A suspended execution of sentence (“SES”) is essentially a conviction under Missouri Law — which often shows up on most background checks. With a SES, the defendant first pleads guilty to the underlying offense. This guilty plea is basically an admission of criminal conduct. The guilty plea, however, must be made knowingly and voluntarily. It is often that case that in Missouri, particularly in municipal courts, the Judge will read the guilty plea aloud to the Defendant and explain in detail the legal ramifications of the plea.
Immediately after the guilty plea, the Judge will sentence the Defendant to jail time or some other sort of punishment (e.g., community service, attendance at a rehabilitation program, etc.). However, the Judge does not execute the sentence in that you are not then ordered to actually complete the punishment. Instead, the Judge will order you on probation, which will have a myriad of terms and conditions that need to be observed. If at a later date it is discovered you violated your probation, then there will be another hearing to determine if you did in fact violate the probation. If there is a finding that there was a probation violation, then the Court will revoke the probation and automatically execute the sentence which was previously suspended at the time of the plea.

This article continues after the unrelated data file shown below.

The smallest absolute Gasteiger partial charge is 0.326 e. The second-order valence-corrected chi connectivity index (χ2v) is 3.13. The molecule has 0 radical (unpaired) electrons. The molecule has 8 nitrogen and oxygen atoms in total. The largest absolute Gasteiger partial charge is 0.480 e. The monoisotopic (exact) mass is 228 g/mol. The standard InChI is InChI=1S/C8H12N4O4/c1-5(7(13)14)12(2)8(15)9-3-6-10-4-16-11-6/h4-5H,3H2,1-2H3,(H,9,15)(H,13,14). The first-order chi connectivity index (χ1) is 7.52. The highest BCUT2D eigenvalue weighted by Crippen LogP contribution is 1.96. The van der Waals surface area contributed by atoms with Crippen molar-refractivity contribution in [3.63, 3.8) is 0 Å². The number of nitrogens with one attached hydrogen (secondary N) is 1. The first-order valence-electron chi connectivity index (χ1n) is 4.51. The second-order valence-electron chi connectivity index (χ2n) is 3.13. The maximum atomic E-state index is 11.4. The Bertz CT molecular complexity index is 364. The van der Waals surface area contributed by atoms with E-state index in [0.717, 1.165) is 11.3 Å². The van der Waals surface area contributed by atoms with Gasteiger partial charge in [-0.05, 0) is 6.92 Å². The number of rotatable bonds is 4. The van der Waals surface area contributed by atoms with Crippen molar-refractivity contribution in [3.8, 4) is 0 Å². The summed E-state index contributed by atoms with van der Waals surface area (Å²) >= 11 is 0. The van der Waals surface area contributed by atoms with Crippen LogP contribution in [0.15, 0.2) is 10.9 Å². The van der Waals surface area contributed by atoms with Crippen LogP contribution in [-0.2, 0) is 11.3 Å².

Given the gravity of a SES, and its long-term implications, it is paramount to carefully consider all the features of you case and weigh the costs and benefits of a trial accordingly.
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